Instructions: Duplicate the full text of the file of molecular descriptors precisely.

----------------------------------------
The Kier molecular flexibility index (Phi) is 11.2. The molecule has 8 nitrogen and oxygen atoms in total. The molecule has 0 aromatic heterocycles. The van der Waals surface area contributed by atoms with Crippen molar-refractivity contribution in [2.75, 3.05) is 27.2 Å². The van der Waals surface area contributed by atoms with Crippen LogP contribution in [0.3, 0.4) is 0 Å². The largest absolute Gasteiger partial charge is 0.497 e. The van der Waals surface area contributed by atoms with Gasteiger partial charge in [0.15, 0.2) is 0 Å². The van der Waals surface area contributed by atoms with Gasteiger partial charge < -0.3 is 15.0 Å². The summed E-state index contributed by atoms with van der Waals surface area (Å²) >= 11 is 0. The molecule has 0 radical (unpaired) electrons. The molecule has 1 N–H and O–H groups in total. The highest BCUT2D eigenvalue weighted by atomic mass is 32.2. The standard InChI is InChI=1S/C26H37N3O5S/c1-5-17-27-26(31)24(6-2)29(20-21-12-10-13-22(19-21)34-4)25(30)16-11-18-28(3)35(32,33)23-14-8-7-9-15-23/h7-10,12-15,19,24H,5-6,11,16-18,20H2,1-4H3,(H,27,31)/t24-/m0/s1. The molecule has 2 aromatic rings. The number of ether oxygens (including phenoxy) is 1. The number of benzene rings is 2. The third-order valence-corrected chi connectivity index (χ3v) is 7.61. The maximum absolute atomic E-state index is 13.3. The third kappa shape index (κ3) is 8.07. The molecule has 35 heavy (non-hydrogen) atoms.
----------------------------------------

The Kier molecular flexibility index (Phi) is 11.2. The molecule has 8 nitrogen and oxygen atoms in total. The molecule has 0 aromatic heterocycles. The van der Waals surface area contributed by atoms with Crippen molar-refractivity contribution in [2.75, 3.05) is 27.2 Å². The van der Waals surface area contributed by atoms with Crippen LogP contribution in [0.3, 0.4) is 0 Å². The largest absolute Gasteiger partial charge is 0.497 e. The van der Waals surface area contributed by atoms with Gasteiger partial charge in [0.15, 0.2) is 0 Å². The van der Waals surface area contributed by atoms with Gasteiger partial charge < -0.3 is 15.0 Å². The summed E-state index contributed by atoms with van der Waals surface area (Å²) >= 11 is 0. The molecule has 0 radical (unpaired) electrons. The molecule has 1 N–H and O–H groups in total. The highest BCUT2D eigenvalue weighted by atomic mass is 32.2. The standard InChI is InChI=1S/C26H37N3O5S/c1-5-17-27-26(31)24(6-2)29(20-21-12-10-13-22(19-21)34-4)25(30)16-11-18-28(3)35(32,33)23-14-8-7-9-15-23/h7-10,12-15,19,24H,5-6,11,16-18,20H2,1-4H3,(H,27,31)/t24-/m0/s1. The molecule has 2 aromatic rings. The number of ether oxygens (including phenoxy) is 1. The number of benzene rings is 2. The third-order valence-corrected chi connectivity index (χ3v) is 7.61. The maximum absolute atomic E-state index is 13.3. The third kappa shape index (κ3) is 8.07. The molecule has 35 heavy (non-hydrogen) atoms.